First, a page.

Play Steps is informed by an ecological approach to learning through play inclusive of children, their caregivers, the school and the wider community. Research suggests that:
- positive parental involvement in learning both at home and outside the home has a positive impact on academic achievement and wellbeing (Emerson, Fear, Fox & Sanders 2012)
- in Australia, the entry into the school environment is likely to be more challenging for children from financially disadvantaged families, Indigenous families, families with children who have a disability, and culturally and linguistically diverse (CALD) families (Roiser & McDonald, 2011)
- parents who are knowledgeable about what their child is learning are more likely to engage with their child’s learning at home (Morrison, Griffith & Alberts, 1997 as cited in McLean et al., 2017)
- facilitated playgroups in schools are “a unique opportunity for parents to experience and build knowledge about their local school.” (McLean et al., 2017, p. 1-2).
As a facilitated playgroup program, Play Steps draws from the supported playgroups literature². Supported playgroups:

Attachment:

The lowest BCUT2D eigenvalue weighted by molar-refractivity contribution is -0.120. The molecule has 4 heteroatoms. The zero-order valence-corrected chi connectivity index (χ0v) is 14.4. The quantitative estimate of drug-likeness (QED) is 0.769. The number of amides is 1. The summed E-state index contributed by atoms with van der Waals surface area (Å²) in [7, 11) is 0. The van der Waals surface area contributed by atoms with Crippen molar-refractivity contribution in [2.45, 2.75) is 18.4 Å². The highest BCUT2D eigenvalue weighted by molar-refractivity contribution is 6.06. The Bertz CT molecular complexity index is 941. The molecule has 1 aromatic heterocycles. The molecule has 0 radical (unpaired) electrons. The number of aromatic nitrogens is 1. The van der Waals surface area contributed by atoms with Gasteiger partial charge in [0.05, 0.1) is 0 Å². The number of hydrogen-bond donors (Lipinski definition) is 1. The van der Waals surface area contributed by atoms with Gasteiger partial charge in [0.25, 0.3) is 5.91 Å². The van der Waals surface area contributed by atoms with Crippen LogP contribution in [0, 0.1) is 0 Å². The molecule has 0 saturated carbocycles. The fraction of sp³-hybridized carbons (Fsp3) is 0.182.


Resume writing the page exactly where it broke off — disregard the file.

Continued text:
- provide parents with information on child development (Jackson, 2006; Shulver, 2011) and support the development of parental confidence (Bohr et al., 2010, DEECD, 2012)
- that were underpinned by a learning through play program were “associated with significant positive changes over time in child language and social development (Nicholson et al., 2010; Williams et al., 2012) and attachment status (Scharfe, 2011), and decreased behavioural problems maintained to 6-month follow-up (Robinson et al., 2009)” (Williams et al., 2015, p. 25).
Research conducted by the Telethon Kids Institute and funded by Playgroup Australia found that children who had not attended playgroup were 1.82 times more likely to experience difficulties adjusting to school (adjusted for differences in gender, Indigenous status, language and socio-economic status) (Gregory et al., 2017: 31).
Families from disadvantaged or vulnerable backgrounds who regularly attended playgroup “performed significantly better on measures of learning competency and social and emotional wellbeing” than other children from similar backgrounds who had never attended playgroup (Hancock et al., 2015).² For more information: Systematic Literature Review: Research on Supported Playgroups Williams et al., 2015).